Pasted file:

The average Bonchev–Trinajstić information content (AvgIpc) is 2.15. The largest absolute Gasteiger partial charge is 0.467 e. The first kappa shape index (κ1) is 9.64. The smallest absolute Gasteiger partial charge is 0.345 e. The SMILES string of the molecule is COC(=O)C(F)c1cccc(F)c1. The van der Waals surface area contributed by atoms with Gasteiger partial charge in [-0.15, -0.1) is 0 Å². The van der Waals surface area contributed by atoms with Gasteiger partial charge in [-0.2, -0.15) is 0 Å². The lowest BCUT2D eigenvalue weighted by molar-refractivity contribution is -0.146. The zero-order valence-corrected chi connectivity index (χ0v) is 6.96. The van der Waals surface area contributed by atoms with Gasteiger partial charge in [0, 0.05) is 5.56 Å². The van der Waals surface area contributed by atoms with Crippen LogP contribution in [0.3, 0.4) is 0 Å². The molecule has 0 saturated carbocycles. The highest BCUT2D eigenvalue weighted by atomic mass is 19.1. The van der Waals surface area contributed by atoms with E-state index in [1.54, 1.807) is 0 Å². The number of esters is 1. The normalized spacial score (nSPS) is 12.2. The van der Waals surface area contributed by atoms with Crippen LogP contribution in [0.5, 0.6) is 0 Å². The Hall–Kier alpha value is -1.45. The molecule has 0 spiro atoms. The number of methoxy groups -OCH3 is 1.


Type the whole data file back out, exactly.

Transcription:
The average Bonchev–Trinajstić information content (AvgIpc) is 2.15. The largest absolute Gasteiger partial charge is 0.467 e. The first kappa shape index (κ1) is 9.64. The smallest absolute Gasteiger partial charge is 0.345 e. The SMILES string of the molecule is COC(=O)C(F)c1cccc(F)c1. The van der Waals surface area contributed by atoms with Gasteiger partial charge in [-0.15, -0.1) is 0 Å². The van der Waals surface area contributed by atoms with Gasteiger partial charge in [-0.2, -0.15) is 0 Å². The lowest BCUT2D eigenvalue weighted by molar-refractivity contribution is -0.146. The zero-order valence-corrected chi connectivity index (χ0v) is 6.96. The van der Waals surface area contributed by atoms with Gasteiger partial charge in [0, 0.05) is 5.56 Å². The van der Waals surface area contributed by atoms with Crippen LogP contribution in [0.3, 0.4) is 0 Å². The molecule has 0 saturated carbocycles. The highest BCUT2D eigenvalue weighted by atomic mass is 19.1. The van der Waals surface area contributed by atoms with E-state index in [1.54, 1.807) is 0 Å². The number of esters is 1. The normalized spacial score (nSPS) is 12.2. The van der Waals surface area contributed by atoms with Crippen LogP contribution in [0.5, 0.6) is 0 Å². The Hall–Kier alpha value is -1.45. The molecule has 0 spiro atoms. The number of methoxy groups -OCH3 is 1.